The Battle of Waldron

Waldron is a Sussex village to which the adjective ‘charming’ may truly be applied.  Its quirky cricket ground is one of the oldest in the county and the country.  An appropriate venue for a Bushmen team with three septuagearnians, a quartet (or more) of sexagenarians and scarcely anybody below the age of thirty!  Will Jones is the team’s lonely ‘youth policy’.  So readers of Lyndon Jones’ match report will make one or two allowances.  Lyndon was captain for the day and did the team proud with bat and ball. Here is his modest report. Ed.

 

A tough ask for the Bushmen at Waldron against a very much better team. Facing seasoned veterans and 1st XI players from Stowe and Charterhouse, we were likely to look a bit ordinary. Waldron won the toss, and – on a hot, cloudless afternoon and a dry wicket – decided to bat. A timed match, tea to be taken at 5.  
 
The Bushmen started very well indeed – at drinks after 20 overs, Waldron were 71-1. Howard Owens and Will Jones opened very tidily, and Simon Marcus (claiming what would be the only Waldron wicket) bowled terrifically. It was a disaster for us when a muscle strain pretty much ended Simon’s match.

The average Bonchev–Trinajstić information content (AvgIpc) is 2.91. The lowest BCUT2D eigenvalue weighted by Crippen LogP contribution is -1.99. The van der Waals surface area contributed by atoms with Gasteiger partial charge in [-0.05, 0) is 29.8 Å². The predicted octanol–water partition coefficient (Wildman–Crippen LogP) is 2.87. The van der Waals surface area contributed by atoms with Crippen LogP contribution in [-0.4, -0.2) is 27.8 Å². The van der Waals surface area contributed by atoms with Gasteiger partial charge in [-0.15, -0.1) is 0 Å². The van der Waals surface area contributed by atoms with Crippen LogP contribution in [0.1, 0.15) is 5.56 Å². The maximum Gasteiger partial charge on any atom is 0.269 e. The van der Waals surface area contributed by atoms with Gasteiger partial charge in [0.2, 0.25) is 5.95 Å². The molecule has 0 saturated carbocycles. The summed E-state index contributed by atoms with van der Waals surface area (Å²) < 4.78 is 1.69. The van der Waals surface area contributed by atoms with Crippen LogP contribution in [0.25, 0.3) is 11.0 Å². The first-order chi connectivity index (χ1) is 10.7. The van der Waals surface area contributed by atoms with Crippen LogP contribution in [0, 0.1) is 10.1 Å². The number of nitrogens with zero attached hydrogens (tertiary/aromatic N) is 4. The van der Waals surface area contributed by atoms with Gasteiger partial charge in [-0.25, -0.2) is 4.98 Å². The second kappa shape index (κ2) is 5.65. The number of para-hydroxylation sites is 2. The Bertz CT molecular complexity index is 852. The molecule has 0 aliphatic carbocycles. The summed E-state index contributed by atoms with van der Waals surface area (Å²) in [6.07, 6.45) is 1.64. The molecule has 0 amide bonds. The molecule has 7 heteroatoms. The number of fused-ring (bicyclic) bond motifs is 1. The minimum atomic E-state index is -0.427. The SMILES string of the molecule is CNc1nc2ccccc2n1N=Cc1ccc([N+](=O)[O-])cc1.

Waldron batted until 5pm, declaring on 239-1 off 39 or 40 overs. Two of their players (including their captain) chalked up a ton, and the last 10 overs were pretty hard work. 
 
The Bushmen never really challenged the total, although flurries of runs, particularly by Mobray Jackson (desperately unlucky to be caught in the slips by a sensational one-handed catch) kept it interesting. The Bushmen wrapped their innings at 170-odd for 7. Lyndon Jones surprised everyone, including visiting pets, by top scoring with 95. The regrets of not making a ton were more than outweighed by the misery of having run out John Whitehead.   
 
Game drawn.
Lyndon’s innings was one of application, concentration and courage.  He had to face Tom, the Waldron secret weapon, who bowled very fast and very short. I was informed that ‘Tom only knows one way to bowl’.  I cannot tell you how relieved I was to be the non-batting number eleven! Ed.